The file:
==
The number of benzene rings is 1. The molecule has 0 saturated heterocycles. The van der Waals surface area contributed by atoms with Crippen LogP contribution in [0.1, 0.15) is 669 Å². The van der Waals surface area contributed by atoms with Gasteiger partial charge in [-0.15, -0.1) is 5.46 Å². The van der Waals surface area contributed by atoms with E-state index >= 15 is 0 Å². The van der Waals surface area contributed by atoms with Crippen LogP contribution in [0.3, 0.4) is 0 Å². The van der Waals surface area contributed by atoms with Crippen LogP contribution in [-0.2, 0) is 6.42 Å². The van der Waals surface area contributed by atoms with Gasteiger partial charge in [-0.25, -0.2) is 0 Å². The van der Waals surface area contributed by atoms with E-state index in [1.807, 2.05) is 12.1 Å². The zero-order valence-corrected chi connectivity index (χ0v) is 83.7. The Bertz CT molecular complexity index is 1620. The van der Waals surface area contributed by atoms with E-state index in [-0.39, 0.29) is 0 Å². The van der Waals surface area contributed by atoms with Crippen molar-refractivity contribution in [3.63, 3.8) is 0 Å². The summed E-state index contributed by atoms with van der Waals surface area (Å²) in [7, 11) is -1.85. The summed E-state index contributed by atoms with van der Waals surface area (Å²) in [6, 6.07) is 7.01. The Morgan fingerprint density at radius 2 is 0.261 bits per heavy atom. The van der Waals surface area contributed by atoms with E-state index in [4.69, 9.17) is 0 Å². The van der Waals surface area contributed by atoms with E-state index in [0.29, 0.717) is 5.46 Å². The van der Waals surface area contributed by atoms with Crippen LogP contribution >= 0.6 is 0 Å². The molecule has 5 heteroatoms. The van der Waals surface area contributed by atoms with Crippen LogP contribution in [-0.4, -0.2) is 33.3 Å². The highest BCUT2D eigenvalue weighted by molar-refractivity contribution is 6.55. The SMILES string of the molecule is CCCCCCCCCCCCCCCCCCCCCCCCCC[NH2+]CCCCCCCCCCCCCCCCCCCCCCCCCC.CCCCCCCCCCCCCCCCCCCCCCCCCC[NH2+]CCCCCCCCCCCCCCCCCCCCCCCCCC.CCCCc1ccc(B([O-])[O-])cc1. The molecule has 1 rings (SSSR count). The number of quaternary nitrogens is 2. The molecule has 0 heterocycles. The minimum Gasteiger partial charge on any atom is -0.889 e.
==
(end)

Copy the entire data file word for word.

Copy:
The number of benzene rings is 1. The molecule has 0 saturated heterocycles. The van der Waals surface area contributed by atoms with Crippen LogP contribution in [0.1, 0.15) is 669 Å². The van der Waals surface area contributed by atoms with Gasteiger partial charge in [-0.15, -0.1) is 5.46 Å². The van der Waals surface area contributed by atoms with E-state index >= 15 is 0 Å². The van der Waals surface area contributed by atoms with Crippen LogP contribution in [0.3, 0.4) is 0 Å². The van der Waals surface area contributed by atoms with Crippen LogP contribution in [-0.2, 0) is 6.42 Å². The van der Waals surface area contributed by atoms with Gasteiger partial charge in [-0.25, -0.2) is 0 Å². The van der Waals surface area contributed by atoms with E-state index in [1.807, 2.05) is 12.1 Å². The zero-order valence-corrected chi connectivity index (χ0v) is 83.7. The Bertz CT molecular complexity index is 1620. The van der Waals surface area contributed by atoms with E-state index in [-0.39, 0.29) is 0 Å². The van der Waals surface area contributed by atoms with Crippen molar-refractivity contribution in [3.63, 3.8) is 0 Å². The summed E-state index contributed by atoms with van der Waals surface area (Å²) in [7, 11) is -1.85. The summed E-state index contributed by atoms with van der Waals surface area (Å²) in [6, 6.07) is 7.01. The Morgan fingerprint density at radius 2 is 0.261 bits per heavy atom. The van der Waals surface area contributed by atoms with E-state index in [4.69, 9.17) is 0 Å². The van der Waals surface area contributed by atoms with E-state index in [0.29, 0.717) is 5.46 Å². The van der Waals surface area contributed by atoms with Crippen LogP contribution >= 0.6 is 0 Å². The molecule has 5 heteroatoms. The van der Waals surface area contributed by atoms with Crippen LogP contribution in [-0.4, -0.2) is 33.3 Å². The highest BCUT2D eigenvalue weighted by molar-refractivity contribution is 6.55. The SMILES string of the molecule is CCCCCCCCCCCCCCCCCCCCCCCCCC[NH2+]CCCCCCCCCCCCCCCCCCCCCCCCCC.CCCCCCCCCCCCCCCCCCCCCCCCCC[NH2+]CCCCCCCCCCCCCCCCCCCCCCCCCC.CCCCc1ccc(B([O-])[O-])cc1. The molecule has 1 rings (SSSR count). The number of quaternary nitrogens is 2. The molecule has 0 heterocycles. The minimum Gasteiger partial charge on any atom is -0.889 e.